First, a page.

The looming threat of pending Anti-Homosexuality Legislation has thrown Uganda’s LGBTQ+ community into turmoil.

The bill, which passed in March, seeks to criminalise individuals identifying as LGBTQ+, subjecting offenders to up to two decades of imprisonment. Furthermore, the legislation introduces “aggravated homosexuality,” including rape, child sexual abuse, and incest, carrying the death penalty.

The bill’s impact is already being felt, with Uganda’s queer community living in fear of persecution. South Africa-based Ugandan photojournalist, DeLovie Kwagala, has initiated a GoFundMe fundraiser to support those affected by the bill. The fundraiser, which has garnered over £19,000, aims to assist LGBTQ+ individuals with relocation costs, emergency housing, legal and medical fees, and transportation for those fleeing Uganda.


Kwagala has been inundated with requests for aid from queer Ugandans since the bill’s passing. The intersection of race and sexual orientation poses an existential threat to black LGBTQ+ people, as they are vulnerable to both forms of persecution. Visibility without protection can be deadly.

The Anti-Homosexuality Bill is the latest salvo in a series of attacks on LGBTQ+ rights in Uganda, including the infamous 2014 Anti-Homosexuality Act, known as the “Kill the Gays” Bill. The original bill contained a death penalty clause, later amended to life imprisonment. Although the legislation was passed and enacted, it was ultimately struck down due to procedural errors.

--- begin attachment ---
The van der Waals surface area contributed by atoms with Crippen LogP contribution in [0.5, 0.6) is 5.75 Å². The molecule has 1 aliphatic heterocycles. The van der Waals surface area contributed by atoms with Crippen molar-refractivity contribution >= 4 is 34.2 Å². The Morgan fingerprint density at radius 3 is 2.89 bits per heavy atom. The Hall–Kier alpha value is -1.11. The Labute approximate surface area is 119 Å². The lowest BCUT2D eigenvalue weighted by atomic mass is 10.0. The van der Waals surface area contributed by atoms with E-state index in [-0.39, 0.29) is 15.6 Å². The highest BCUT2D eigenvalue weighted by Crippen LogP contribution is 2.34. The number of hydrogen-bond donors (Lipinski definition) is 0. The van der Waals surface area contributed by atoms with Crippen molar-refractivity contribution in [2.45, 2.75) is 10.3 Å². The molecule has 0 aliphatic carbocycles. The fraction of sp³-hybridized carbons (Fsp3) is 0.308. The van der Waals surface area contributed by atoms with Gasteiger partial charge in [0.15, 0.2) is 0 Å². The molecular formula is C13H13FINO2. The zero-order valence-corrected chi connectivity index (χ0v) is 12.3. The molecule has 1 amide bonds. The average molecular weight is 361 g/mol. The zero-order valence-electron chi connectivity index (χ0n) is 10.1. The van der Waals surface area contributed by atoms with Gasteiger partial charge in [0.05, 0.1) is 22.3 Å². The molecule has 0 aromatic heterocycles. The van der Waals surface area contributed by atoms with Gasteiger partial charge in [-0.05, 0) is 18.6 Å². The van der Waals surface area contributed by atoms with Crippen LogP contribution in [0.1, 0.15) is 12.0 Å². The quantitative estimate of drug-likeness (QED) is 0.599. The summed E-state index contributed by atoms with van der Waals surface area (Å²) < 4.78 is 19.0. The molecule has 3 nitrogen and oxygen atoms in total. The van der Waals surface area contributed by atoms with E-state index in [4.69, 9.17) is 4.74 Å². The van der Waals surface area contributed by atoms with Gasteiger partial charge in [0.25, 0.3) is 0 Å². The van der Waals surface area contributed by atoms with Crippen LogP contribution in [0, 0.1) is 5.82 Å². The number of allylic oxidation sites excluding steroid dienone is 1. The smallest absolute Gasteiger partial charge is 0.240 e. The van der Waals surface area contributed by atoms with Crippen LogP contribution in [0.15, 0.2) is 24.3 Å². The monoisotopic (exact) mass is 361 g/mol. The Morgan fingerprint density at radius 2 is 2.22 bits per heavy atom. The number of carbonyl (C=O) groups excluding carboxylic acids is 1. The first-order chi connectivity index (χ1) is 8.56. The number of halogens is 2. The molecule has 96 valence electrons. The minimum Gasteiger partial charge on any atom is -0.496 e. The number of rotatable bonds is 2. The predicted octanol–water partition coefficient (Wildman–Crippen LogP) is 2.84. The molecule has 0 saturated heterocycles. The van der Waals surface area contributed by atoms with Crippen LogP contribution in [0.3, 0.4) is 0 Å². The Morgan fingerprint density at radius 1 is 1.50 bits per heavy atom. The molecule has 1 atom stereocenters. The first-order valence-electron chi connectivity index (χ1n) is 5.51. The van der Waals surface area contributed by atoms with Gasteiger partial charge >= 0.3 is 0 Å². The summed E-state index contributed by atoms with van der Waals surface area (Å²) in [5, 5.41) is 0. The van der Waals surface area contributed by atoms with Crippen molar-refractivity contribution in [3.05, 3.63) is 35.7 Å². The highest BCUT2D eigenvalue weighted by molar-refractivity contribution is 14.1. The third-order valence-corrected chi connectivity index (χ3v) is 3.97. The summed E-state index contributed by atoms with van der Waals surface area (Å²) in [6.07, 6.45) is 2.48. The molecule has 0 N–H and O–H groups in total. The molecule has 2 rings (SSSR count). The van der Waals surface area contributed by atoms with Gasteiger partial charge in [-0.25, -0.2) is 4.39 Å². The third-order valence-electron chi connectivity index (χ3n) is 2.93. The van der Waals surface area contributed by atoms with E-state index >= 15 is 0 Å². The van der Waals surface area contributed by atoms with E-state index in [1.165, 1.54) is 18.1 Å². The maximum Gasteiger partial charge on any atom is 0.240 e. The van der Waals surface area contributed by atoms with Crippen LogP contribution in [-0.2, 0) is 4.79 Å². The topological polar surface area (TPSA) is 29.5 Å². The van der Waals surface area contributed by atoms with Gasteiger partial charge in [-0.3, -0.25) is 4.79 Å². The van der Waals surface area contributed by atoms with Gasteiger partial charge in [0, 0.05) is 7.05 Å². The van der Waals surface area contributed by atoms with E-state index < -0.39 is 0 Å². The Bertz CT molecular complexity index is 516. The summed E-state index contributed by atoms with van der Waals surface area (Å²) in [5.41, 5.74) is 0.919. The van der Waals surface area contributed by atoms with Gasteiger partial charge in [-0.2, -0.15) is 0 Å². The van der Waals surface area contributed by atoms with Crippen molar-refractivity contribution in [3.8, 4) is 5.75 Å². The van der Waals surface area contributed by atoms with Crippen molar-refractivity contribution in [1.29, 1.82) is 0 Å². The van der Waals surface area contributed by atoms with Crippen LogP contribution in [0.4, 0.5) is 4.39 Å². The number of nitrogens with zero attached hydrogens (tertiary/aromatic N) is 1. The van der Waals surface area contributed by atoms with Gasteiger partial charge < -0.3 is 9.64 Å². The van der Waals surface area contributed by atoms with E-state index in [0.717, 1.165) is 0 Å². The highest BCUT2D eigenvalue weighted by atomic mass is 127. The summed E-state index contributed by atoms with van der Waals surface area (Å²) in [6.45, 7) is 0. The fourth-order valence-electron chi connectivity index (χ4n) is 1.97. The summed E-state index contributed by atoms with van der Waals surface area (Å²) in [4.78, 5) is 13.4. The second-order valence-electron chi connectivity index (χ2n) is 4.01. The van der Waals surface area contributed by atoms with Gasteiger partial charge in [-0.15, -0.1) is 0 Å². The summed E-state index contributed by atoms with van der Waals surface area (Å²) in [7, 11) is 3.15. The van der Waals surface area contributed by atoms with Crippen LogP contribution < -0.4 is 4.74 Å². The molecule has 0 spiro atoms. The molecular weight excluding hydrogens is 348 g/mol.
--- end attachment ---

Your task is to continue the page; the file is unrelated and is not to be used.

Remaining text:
Even before the bill becomes law, LGBTQ+ Ugandans have faced increasing societal violence. Unemployment, mental health crises, housing, and access to medical care are all pressing issues for the community. In response, Kwagala and other activists have launched a crowdfunding campaign to support the most vulnerable members of the LGBTQ+ community in Uganda.

However, the demand for assistance far outstrips the available resources, making it crucial for queer people worldwide to contribute and amplify the voices of Uganda’s LGBTQ+ community. This human rights crisis requires global support and solidarity.